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Response to Gregorian (Reply #6)

Thu Jul 26, 2012, 01:01 AM

8. Yeah, "paleo" really leans on misunderstandings about human origins.

I'm no expert- I took a few anthropology classes because I needed science credits and I'm awful at math- but what we can tell about human ancestors' diets from their teeth seems to suggest that moves toward specialization were not generally associated with long term survival. I suspect the early inclination to look at early humans as big hunters and meat eaters follows from two things: bones and such tend to leave long term traces while plant matter doesn't, so until we were able to look at chemical traces in teeth and such the evidence that was most obvious would be evidence of carnivorousness, and a cultural bias toward meat eating and hunting as manifestations of manliness that prevented looking at contrary evidence.

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Response to LeftyMom (Original post)

Thu Jul 26, 2012, 01:01 AM

9. With the occasional bugs, birds and mice. nt

 

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Response to LeftyMom (Original post)

Thu Jul 26, 2012, 01:02 AM

10. Nice. Good luck dealing with the idiots.

Nutrition, et al completely lost on them. Oh well.

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Response to drokhole (Reply #13)

Mon Aug 27, 2012, 02:04 AM

30. as I understand it, B12 is stored in the body for a long time

So a very occasional meal of meat or fish would last someone a long time. Also isn't it found in dirt?

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Response to LeftyMom (Original post)

Thu Jul 26, 2012, 01:21 AM

14. The "paleo diet" people are a joke

Inspection of coproliths at paleo excavation sites have shown that no only were they largely (but not exclusively) vegetarian, they ate anything that wouldn't poison them and a little that did, eating bark, grasses and other low quality food in lean times as well as a huge variety of lower quality foodstuffs in good times. They ate grubs and insects as much of the non vegetarian diet. Meat was very rarely eaten.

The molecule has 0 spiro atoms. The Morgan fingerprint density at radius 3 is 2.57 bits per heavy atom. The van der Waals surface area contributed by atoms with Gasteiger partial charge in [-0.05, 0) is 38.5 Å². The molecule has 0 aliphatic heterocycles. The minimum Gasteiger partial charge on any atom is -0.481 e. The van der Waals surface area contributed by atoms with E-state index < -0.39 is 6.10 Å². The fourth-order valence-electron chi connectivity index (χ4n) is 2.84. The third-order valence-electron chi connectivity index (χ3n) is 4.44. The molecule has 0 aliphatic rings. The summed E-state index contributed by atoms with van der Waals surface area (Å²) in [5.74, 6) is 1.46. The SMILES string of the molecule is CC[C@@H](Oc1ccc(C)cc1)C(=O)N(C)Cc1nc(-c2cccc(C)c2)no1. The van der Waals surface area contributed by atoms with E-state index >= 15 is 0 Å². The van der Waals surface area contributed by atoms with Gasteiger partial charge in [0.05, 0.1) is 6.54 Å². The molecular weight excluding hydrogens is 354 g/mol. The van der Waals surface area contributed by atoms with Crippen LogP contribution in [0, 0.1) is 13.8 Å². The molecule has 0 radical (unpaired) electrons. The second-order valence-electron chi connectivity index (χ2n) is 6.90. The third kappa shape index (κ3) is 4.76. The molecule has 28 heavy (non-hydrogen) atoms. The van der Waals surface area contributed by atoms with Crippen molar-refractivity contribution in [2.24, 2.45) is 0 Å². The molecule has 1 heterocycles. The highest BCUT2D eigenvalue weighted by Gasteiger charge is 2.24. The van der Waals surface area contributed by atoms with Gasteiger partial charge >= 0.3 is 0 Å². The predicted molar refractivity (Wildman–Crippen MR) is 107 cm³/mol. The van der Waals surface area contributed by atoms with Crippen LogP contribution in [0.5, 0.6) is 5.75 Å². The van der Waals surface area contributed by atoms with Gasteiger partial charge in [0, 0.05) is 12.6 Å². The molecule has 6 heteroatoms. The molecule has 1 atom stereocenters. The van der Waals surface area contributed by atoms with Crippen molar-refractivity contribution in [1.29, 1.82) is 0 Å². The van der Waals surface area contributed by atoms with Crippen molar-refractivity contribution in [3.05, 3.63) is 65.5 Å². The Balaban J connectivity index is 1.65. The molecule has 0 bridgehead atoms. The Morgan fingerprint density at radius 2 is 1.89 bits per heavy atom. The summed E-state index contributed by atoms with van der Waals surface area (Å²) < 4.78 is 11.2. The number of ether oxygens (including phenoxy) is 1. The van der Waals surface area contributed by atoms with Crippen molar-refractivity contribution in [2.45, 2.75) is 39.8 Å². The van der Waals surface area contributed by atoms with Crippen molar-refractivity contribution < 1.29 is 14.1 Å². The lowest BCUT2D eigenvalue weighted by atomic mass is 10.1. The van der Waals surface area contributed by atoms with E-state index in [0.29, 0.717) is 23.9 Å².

I'll believe the Paleo diet people aren't a joke when they dine on foods that were considered too nutritionally low quality to be farmed plus some nice fat termites and tree sap instead of going to the supermarket and floating through the produce and meat aisle like they're doing Something Important.

Honestly, if you want to see how they ate, go stay with the bushmen in the Kalahari for a few months. They're still largely living that way, although they do use civilized foodstuffs when they can afford them because the native diet is quite poor in many nutrients.

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Response to Warpy (Reply #14)

Thu Jul 26, 2012, 01:55 AM

17. Exactly my thoughts.

"Okay, you want to eat like our ancestors? Fast for a week, then go harvest stuff from the nearest tract of woods. Try to avoid killer mushrooms. You don't eat anything you don't find in the woods."

when I see paleo-diet people pulling like Bear Grylls without a camera crew, and sucking down mice, acorns, and grubs, I'll give 'em the props they want.

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Response to LeftyMom (Original post)

Thu Jul 26, 2012, 06:54 AM

20. I've read several of the Paleo Diet books

Mainly for recipe ideas. Anything nutrition oriented interests me - as does this article. My beef with it (pardon the pun) - is that it has already been done. Look up Carol Sinclair's The Anti-IBS diet - she wrote her experience down 20 years ago. And the anti inflammatory diet concept stole from that starting about ten years ago.

It's important to note that when I refer to diet - I'm not speaking in terms of weight reduction. I'm in the realm of HEALTH.

Those of us that struggled with Auto Immune Spectrum diseases never have just one. They always come in clusters. Those clusters come with drugs - think Enbrel for my Ankylosing which causes cancer in exchange for stopping the damage to the spine and hips created by the inflammation. Follow that with NSAIDS (make your stomach bleed) and Cyclobenzaprine (which is a muscle relaxer on the market known as Flexerall) and add a bunch of other crap to your cocktail and point blank - you can't get out of your own way.

What the Paleo Diets don't touch on are the organisms in our stomaches that can get out of control. Klebsiella is a good one - or a bad one in my case. And they don't have the reader START with science of allergy and intolerance testing.